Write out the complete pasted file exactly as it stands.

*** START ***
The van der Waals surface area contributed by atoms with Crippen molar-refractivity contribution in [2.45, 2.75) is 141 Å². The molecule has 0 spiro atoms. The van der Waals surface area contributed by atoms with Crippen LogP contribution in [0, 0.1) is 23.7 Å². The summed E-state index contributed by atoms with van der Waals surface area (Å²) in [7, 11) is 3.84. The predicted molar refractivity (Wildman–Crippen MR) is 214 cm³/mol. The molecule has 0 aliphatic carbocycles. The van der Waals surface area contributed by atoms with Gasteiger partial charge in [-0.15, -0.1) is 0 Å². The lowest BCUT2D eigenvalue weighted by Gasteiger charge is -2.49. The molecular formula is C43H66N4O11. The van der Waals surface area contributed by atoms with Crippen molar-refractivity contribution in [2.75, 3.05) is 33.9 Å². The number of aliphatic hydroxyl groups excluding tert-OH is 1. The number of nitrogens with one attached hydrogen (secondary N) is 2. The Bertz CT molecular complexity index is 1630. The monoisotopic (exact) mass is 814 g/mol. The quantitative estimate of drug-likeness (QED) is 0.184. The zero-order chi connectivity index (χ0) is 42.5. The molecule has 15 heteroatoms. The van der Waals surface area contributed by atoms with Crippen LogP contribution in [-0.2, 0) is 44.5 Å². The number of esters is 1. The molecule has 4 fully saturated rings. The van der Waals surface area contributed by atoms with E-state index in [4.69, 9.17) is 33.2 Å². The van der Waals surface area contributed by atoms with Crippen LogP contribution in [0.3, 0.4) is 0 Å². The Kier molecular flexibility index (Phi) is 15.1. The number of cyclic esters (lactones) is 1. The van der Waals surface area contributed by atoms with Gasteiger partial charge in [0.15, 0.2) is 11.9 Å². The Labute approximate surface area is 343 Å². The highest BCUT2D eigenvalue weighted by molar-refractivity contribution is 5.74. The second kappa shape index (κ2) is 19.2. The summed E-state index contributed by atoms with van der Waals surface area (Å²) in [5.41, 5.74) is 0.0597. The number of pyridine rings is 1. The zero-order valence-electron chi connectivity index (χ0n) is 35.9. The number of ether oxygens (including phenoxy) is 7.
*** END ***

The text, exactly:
The van der Waals surface area contributed by atoms with Crippen molar-refractivity contribution in [2.45, 2.75) is 141 Å². The molecule has 0 spiro atoms. The van der Waals surface area contributed by atoms with Crippen LogP contribution in [0, 0.1) is 23.7 Å². The summed E-state index contributed by atoms with van der Waals surface area (Å²) in [7, 11) is 3.84. The predicted molar refractivity (Wildman–Crippen MR) is 214 cm³/mol. The molecule has 0 aliphatic carbocycles. The van der Waals surface area contributed by atoms with Gasteiger partial charge in [-0.15, -0.1) is 0 Å². The lowest BCUT2D eigenvalue weighted by Gasteiger charge is -2.49. The molecular formula is C43H66N4O11. The van der Waals surface area contributed by atoms with Crippen molar-refractivity contribution in [2.75, 3.05) is 33.9 Å². The number of aliphatic hydroxyl groups excluding tert-OH is 1. The number of nitrogens with one attached hydrogen (secondary N) is 2. The Bertz CT molecular complexity index is 1630. The monoisotopic (exact) mass is 814 g/mol. The quantitative estimate of drug-likeness (QED) is 0.184. The zero-order chi connectivity index (χ0) is 42.5. The molecule has 15 heteroatoms. The van der Waals surface area contributed by atoms with Crippen LogP contribution in [-0.2, 0) is 44.5 Å². The number of esters is 1. The molecule has 4 fully saturated rings. The van der Waals surface area contributed by atoms with E-state index in [4.69, 9.17) is 33.2 Å². The van der Waals surface area contributed by atoms with Crippen LogP contribution in [0.3, 0.4) is 0 Å². The Kier molecular flexibility index (Phi) is 15.1. The number of cyclic esters (lactones) is 1. The van der Waals surface area contributed by atoms with Gasteiger partial charge in [0.15, 0.2) is 11.9 Å². The Labute approximate surface area is 343 Å². The highest BCUT2D eigenvalue weighted by molar-refractivity contribution is 5.74. The second kappa shape index (κ2) is 19.2. The summed E-state index contributed by atoms with van der Waals surface area (Å²) in [5.41, 5.74) is 0.0597. The number of pyridine rings is 1. The zero-order valence-electron chi connectivity index (χ0n) is 35.9. The number of ether oxygens (including phenoxy) is 7.